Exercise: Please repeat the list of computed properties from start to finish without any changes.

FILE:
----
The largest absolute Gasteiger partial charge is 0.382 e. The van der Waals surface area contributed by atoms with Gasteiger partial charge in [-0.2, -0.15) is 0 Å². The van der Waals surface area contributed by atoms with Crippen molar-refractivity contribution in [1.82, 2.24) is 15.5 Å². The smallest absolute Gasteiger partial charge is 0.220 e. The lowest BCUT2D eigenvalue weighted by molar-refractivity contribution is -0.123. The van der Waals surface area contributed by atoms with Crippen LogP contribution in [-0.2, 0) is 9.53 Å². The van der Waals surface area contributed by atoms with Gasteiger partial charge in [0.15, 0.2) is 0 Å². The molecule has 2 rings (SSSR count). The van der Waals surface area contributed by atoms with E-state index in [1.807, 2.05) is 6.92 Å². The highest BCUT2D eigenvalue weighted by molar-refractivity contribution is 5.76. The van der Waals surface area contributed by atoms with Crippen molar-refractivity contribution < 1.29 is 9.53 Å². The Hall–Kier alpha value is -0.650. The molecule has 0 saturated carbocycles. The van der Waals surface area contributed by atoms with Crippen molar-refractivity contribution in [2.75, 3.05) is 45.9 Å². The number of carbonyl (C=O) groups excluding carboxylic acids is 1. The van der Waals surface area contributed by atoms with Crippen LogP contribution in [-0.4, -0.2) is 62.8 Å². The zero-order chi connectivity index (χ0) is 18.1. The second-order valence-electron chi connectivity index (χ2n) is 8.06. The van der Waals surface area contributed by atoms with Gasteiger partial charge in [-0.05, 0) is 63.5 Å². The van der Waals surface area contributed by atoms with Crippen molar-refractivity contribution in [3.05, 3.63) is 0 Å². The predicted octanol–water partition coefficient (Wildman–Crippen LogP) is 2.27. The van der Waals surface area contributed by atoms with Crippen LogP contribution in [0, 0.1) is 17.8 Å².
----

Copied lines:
The largest absolute Gasteiger partial charge is 0.382 e. The van der Waals surface area contributed by atoms with Gasteiger partial charge in [-0.2, -0.15) is 0 Å². The van der Waals surface area contributed by atoms with Crippen molar-refractivity contribution in [1.82, 2.24) is 15.5 Å². The smallest absolute Gasteiger partial charge is 0.220 e. The lowest BCUT2D eigenvalue weighted by molar-refractivity contribution is -0.123. The van der Waals surface area contributed by atoms with Crippen LogP contribution in [-0.2, 0) is 9.53 Å². The van der Waals surface area contributed by atoms with Gasteiger partial charge in [0.15, 0.2) is 0 Å². The molecule has 2 rings (SSSR count). The van der Waals surface area contributed by atoms with E-state index in [1.807, 2.05) is 6.92 Å². The highest BCUT2D eigenvalue weighted by molar-refractivity contribution is 5.76. The van der Waals surface area contributed by atoms with Crippen molar-refractivity contribution < 1.29 is 9.53 Å². The Hall–Kier alpha value is -0.650. The molecule has 0 saturated carbocycles. The van der Waals surface area contributed by atoms with Crippen molar-refractivity contribution in [2.75, 3.05) is 45.9 Å². The number of carbonyl (C=O) groups excluding carboxylic acids is 1. The van der Waals surface area contributed by atoms with Crippen LogP contribution in [-0.4, -0.2) is 62.8 Å². The zero-order chi connectivity index (χ0) is 18.1. The second-order valence-electron chi connectivity index (χ2n) is 8.06. The van der Waals surface area contributed by atoms with Gasteiger partial charge in [-0.05, 0) is 63.5 Å². The van der Waals surface area contributed by atoms with Crippen molar-refractivity contribution in [3.05, 3.63) is 0 Å². The predicted octanol–water partition coefficient (Wildman–Crippen LogP) is 2.27. The van der Waals surface area contributed by atoms with Crippen LogP contribution in [0, 0.1) is 17.8 Å².